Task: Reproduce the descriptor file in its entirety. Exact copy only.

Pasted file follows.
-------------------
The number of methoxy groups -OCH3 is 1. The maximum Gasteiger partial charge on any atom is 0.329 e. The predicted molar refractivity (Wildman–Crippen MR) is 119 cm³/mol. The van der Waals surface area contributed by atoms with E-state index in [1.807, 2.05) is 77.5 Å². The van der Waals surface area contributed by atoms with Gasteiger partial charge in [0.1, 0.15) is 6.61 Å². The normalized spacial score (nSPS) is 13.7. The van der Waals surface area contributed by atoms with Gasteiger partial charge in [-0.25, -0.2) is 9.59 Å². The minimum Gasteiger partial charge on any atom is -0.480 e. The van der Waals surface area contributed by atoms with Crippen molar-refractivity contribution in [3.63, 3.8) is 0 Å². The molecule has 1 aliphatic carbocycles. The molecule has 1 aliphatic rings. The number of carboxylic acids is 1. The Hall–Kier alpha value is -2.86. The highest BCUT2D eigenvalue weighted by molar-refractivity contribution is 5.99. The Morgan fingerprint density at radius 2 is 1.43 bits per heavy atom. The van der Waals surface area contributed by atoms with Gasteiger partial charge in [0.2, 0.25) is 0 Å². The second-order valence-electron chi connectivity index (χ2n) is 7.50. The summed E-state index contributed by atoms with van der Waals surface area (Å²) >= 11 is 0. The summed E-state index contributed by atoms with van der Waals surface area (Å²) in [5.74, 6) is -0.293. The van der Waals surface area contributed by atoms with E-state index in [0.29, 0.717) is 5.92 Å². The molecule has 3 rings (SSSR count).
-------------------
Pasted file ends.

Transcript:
The number of methoxy groups -OCH3 is 1. The maximum Gasteiger partial charge on any atom is 0.329 e. The predicted molar refractivity (Wildman–Crippen MR) is 119 cm³/mol. The van der Waals surface area contributed by atoms with E-state index in [1.807, 2.05) is 77.5 Å². The van der Waals surface area contributed by atoms with Gasteiger partial charge in [0.1, 0.15) is 6.61 Å². The normalized spacial score (nSPS) is 13.7. The van der Waals surface area contributed by atoms with Gasteiger partial charge in [-0.25, -0.2) is 9.59 Å². The minimum Gasteiger partial charge on any atom is -0.480 e. The van der Waals surface area contributed by atoms with Crippen molar-refractivity contribution in [3.63, 3.8) is 0 Å². The molecule has 1 aliphatic carbocycles. The molecule has 1 aliphatic rings. The number of carboxylic acids is 1. The Hall–Kier alpha value is -2.86. The highest BCUT2D eigenvalue weighted by molar-refractivity contribution is 5.99. The Morgan fingerprint density at radius 2 is 1.43 bits per heavy atom. The van der Waals surface area contributed by atoms with Gasteiger partial charge in [0.2, 0.25) is 0 Å². The second-order valence-electron chi connectivity index (χ2n) is 7.50. The summed E-state index contributed by atoms with van der Waals surface area (Å²) >= 11 is 0. The summed E-state index contributed by atoms with van der Waals surface area (Å²) in [5.74, 6) is -0.293. The van der Waals surface area contributed by atoms with E-state index in [0.29, 0.717) is 5.92 Å². The molecule has 3 rings (SSSR count).